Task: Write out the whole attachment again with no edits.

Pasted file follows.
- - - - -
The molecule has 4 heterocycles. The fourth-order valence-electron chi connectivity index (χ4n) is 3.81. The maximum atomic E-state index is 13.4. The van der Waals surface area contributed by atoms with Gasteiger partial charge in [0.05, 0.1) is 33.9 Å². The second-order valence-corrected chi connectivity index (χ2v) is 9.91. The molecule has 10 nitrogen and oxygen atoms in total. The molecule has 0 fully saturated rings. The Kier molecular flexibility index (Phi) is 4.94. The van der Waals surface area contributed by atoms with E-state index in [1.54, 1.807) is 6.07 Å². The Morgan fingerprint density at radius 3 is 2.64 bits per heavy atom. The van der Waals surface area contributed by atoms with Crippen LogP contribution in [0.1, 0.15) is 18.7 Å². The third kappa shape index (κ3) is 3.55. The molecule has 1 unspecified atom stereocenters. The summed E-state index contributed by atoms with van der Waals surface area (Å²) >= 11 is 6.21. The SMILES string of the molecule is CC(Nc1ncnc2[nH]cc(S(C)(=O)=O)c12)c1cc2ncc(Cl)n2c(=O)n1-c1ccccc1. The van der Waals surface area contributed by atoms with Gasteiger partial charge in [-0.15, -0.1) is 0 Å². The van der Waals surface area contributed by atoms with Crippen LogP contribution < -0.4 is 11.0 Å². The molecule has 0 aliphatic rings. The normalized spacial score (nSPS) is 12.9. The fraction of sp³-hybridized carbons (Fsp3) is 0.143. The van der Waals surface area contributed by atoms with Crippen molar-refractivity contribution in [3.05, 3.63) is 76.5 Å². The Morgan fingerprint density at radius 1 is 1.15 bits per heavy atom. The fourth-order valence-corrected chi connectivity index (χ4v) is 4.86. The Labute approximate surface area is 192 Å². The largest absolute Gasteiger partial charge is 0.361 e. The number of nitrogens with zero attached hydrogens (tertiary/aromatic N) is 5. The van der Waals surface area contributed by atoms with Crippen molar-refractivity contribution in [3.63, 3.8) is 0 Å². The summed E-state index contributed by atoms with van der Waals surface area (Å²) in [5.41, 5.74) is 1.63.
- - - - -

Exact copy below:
The molecule has 4 heterocycles. The fourth-order valence-electron chi connectivity index (χ4n) is 3.81. The maximum atomic E-state index is 13.4. The van der Waals surface area contributed by atoms with Gasteiger partial charge in [0.05, 0.1) is 33.9 Å². The second-order valence-corrected chi connectivity index (χ2v) is 9.91. The molecule has 10 nitrogen and oxygen atoms in total. The molecule has 0 fully saturated rings. The Kier molecular flexibility index (Phi) is 4.94. The van der Waals surface area contributed by atoms with E-state index in [1.54, 1.807) is 6.07 Å². The Morgan fingerprint density at radius 3 is 2.64 bits per heavy atom. The van der Waals surface area contributed by atoms with Crippen LogP contribution in [0.1, 0.15) is 18.7 Å². The third kappa shape index (κ3) is 3.55. The molecule has 1 unspecified atom stereocenters. The summed E-state index contributed by atoms with van der Waals surface area (Å²) >= 11 is 6.21. The SMILES string of the molecule is CC(Nc1ncnc2[nH]cc(S(C)(=O)=O)c12)c1cc2ncc(Cl)n2c(=O)n1-c1ccccc1. The van der Waals surface area contributed by atoms with Gasteiger partial charge in [-0.15, -0.1) is 0 Å². The van der Waals surface area contributed by atoms with Crippen LogP contribution < -0.4 is 11.0 Å². The molecule has 0 aliphatic rings. The normalized spacial score (nSPS) is 12.9. The fraction of sp³-hybridized carbons (Fsp3) is 0.143. The van der Waals surface area contributed by atoms with Crippen molar-refractivity contribution in [3.05, 3.63) is 76.5 Å². The Morgan fingerprint density at radius 1 is 1.15 bits per heavy atom. The fourth-order valence-corrected chi connectivity index (χ4v) is 4.86. The Labute approximate surface area is 192 Å². The largest absolute Gasteiger partial charge is 0.361 e. The number of nitrogens with zero attached hydrogens (tertiary/aromatic N) is 5. The van der Waals surface area contributed by atoms with Crippen molar-refractivity contribution in [3.63, 3.8) is 0 Å². The summed E-state index contributed by atoms with van der Waals surface area (Å²) in [5.41, 5.74) is 1.63.